Waterfowl hunt

Utah Wildlife Board approves changes to 2021 waterfowl hunts, other items

Salt Lake City — The Utah Wildlife Board approved a few changes to waterfowl hunting — in connection with a new wildlife-related law that was passed during the 2021 legislative session — as well as a few other items, during Thursday's virtual public meeting.

Waterfowl hunting changes

Waterfowl hunt

The wildlife law, H.B. 295, prohibits commercial hunting guides and outfitters from using DWR-owned waterfowl management areas without a permit. The new law also prohibits the construction of new blinds on waterfowl management areas, and authorized the Utah Wildlife Board to make rules regarding the creation and management of waterfowl management areas.

Using feedback gathered in a public survey, and in order to help reduce crowding on these high-quality hunting areas, the DWR had proposed creating regulations that would not allow commercial guiding on waterfowl management areas. However, after receiving additional feedback gathered from several public meetings, the Utah Wildlife Board voted to allow guiding on waterfowl management areas with a special-use permit. The board also directed the DWR to form a committee to establish criteria for rules and regulations regarding waterfowl guiding in the state.

The Utah Wildlife Board also approved the following proposals:

  • Prohibiting the construction of new permanent blinds on waterfowl management areas
  • Adding Duchesne County to the Uintah County Hunt Area for sandhill crane
  • Defining the use of dogs, shot types (including requiring non-lead ammunition) and firearm use on the Utah Lake Wetland Preserve

Temporary closure for sage-grouse hunting in one hunting area

The board also approved the temporary closure of sage-grouse hunting on the Parker Mountain hunting unit for the 2021 season. The sage-grouse population in that area has experienced six consecutive years of a declining population trend. The population has declined due to extreme drought, which has negatively impacted breeding and critical sage-grouse habitat in the area. Another factor in the population decline was the loss of chicks from drought in 2018 and 2020 and from spring storms in 2019.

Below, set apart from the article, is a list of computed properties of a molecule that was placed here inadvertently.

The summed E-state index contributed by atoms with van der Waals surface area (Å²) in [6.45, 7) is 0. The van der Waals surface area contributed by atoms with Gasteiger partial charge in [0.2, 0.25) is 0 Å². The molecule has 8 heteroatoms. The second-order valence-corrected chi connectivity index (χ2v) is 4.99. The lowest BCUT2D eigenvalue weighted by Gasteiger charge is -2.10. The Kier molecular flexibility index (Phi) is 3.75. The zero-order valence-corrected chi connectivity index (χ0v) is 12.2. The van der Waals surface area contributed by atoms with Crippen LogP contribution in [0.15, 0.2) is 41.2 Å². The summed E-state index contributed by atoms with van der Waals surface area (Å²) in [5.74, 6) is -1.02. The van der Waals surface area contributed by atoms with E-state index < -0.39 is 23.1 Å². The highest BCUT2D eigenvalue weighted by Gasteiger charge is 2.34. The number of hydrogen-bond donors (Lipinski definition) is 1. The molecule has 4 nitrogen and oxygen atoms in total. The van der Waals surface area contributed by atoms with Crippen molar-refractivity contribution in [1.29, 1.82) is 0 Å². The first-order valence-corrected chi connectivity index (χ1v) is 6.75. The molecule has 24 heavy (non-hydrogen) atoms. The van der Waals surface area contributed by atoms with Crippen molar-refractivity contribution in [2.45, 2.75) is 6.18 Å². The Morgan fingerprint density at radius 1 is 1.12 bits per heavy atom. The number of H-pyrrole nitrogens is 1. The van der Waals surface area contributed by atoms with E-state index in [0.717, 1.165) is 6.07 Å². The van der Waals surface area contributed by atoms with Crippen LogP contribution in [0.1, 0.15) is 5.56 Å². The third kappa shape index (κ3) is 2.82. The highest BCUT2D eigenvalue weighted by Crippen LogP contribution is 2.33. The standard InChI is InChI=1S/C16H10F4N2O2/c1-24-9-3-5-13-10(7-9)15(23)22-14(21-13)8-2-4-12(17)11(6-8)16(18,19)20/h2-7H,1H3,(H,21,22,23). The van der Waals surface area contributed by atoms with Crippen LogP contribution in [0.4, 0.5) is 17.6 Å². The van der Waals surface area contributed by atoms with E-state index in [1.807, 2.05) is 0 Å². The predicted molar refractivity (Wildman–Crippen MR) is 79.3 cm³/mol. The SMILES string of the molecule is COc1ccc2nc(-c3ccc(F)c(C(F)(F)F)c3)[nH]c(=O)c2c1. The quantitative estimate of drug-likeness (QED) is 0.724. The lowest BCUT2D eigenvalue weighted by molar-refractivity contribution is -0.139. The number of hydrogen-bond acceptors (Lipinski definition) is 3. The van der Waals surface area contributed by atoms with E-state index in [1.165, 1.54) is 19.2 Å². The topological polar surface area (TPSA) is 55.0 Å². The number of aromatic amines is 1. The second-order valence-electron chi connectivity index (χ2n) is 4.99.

The other three sage-grouse hunting areas in the state — the Diamond-Blue Mountain, Rich County and West Box Elder County — have not experienced the same type of population declines and will remain open to hunting in 2021.

Other amendments

During the pandemic, then Gov. Gary Herbert issued an executive order, authorizing all public comment meetings to be held electronically. The Utah Wildlife Board approved a proposal to allow for flexibility in creating a new protocol for the DWR public meetings, which will allow a hybrid approach of electronic and in-person meetings.

"We saw added flexibility and efficiency from adapting the virtual meeting format last year, but we also recognize the importance of accommodating in-person attendance and comments at our meetings," DWR Assistant Director Ashley Green said. "Combining both of these approaches with all of our public meetings going forward will enable us to accommodate more members of the public."

The board also approved 318 conservation permits, a slight decrease, for the next three-year cycle (2022–2024). Conservation permits are offered to conservation organizations who then auction them at banquets, fundraisers and other events. The conservation groups provide 90% of the money raised from these permit sales toward conservation and research projects like habitat enhancement, wildlife transplants, aerial surveys and deer survival studies. The board also approved five people to continue serving as members of the eight-person Cooperative Wildlife Management Unit Advisory Committee. You can watch the full meeting on the DNR YouTube Channel.

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